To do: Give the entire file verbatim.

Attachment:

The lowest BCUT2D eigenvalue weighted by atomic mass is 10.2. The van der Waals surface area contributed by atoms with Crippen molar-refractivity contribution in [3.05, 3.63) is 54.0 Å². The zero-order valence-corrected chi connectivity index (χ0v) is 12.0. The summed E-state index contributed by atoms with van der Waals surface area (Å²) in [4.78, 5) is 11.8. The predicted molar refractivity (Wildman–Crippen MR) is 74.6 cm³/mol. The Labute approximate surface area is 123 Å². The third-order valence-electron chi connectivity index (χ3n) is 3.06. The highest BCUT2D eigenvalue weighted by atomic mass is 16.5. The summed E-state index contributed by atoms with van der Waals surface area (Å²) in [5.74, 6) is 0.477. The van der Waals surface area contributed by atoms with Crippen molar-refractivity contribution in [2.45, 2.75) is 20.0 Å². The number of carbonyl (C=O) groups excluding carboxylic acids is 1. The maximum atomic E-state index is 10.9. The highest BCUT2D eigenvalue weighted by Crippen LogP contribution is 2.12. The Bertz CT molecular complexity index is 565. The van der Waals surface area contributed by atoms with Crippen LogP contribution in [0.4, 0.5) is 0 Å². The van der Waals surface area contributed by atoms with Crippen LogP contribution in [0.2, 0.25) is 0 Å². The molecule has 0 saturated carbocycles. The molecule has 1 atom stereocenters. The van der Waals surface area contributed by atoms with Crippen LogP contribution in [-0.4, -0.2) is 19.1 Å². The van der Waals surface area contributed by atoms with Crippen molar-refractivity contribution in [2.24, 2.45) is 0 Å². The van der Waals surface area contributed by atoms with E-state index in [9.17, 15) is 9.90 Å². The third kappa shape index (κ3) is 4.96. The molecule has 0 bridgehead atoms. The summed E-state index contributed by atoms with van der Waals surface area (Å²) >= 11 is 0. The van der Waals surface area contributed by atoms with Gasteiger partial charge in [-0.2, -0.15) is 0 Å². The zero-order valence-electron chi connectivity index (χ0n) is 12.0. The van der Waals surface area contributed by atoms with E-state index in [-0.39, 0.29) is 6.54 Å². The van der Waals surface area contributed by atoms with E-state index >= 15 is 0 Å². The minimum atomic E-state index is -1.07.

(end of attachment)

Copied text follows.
The lowest BCUT2D eigenvalue weighted by atomic mass is 10.2. The van der Waals surface area contributed by atoms with Crippen molar-refractivity contribution in [3.05, 3.63) is 54.0 Å². The zero-order valence-corrected chi connectivity index (χ0v) is 12.0. The summed E-state index contributed by atoms with van der Waals surface area (Å²) in [4.78, 5) is 11.8. The predicted molar refractivity (Wildman–Crippen MR) is 74.6 cm³/mol. The Labute approximate surface area is 123 Å². The third-order valence-electron chi connectivity index (χ3n) is 3.06. The highest BCUT2D eigenvalue weighted by atomic mass is 16.5. The summed E-state index contributed by atoms with van der Waals surface area (Å²) in [5.74, 6) is 0.477. The van der Waals surface area contributed by atoms with Crippen molar-refractivity contribution in [2.45, 2.75) is 20.0 Å². The number of carbonyl (C=O) groups excluding carboxylic acids is 1. The maximum atomic E-state index is 10.9. The highest BCUT2D eigenvalue weighted by Crippen LogP contribution is 2.12. The Bertz CT molecular complexity index is 565. The van der Waals surface area contributed by atoms with Crippen LogP contribution in [0.4, 0.5) is 0 Å². The van der Waals surface area contributed by atoms with Crippen LogP contribution in [0.2, 0.25) is 0 Å². The molecule has 0 saturated carbocycles. The molecule has 1 atom stereocenters. The van der Waals surface area contributed by atoms with Crippen LogP contribution in [-0.4, -0.2) is 19.1 Å². The van der Waals surface area contributed by atoms with Crippen molar-refractivity contribution in [2.24, 2.45) is 0 Å². The van der Waals surface area contributed by atoms with E-state index in [9.17, 15) is 9.90 Å². The third kappa shape index (κ3) is 4.96. The molecule has 0 bridgehead atoms. The summed E-state index contributed by atoms with van der Waals surface area (Å²) >= 11 is 0. The van der Waals surface area contributed by atoms with Gasteiger partial charge in [-0.2, -0.15) is 0 Å². The zero-order valence-electron chi connectivity index (χ0n) is 12.0. The van der Waals surface area contributed by atoms with E-state index in [-0.39, 0.29) is 6.54 Å². The van der Waals surface area contributed by atoms with E-state index >= 15 is 0 Å². The minimum atomic E-state index is -1.07.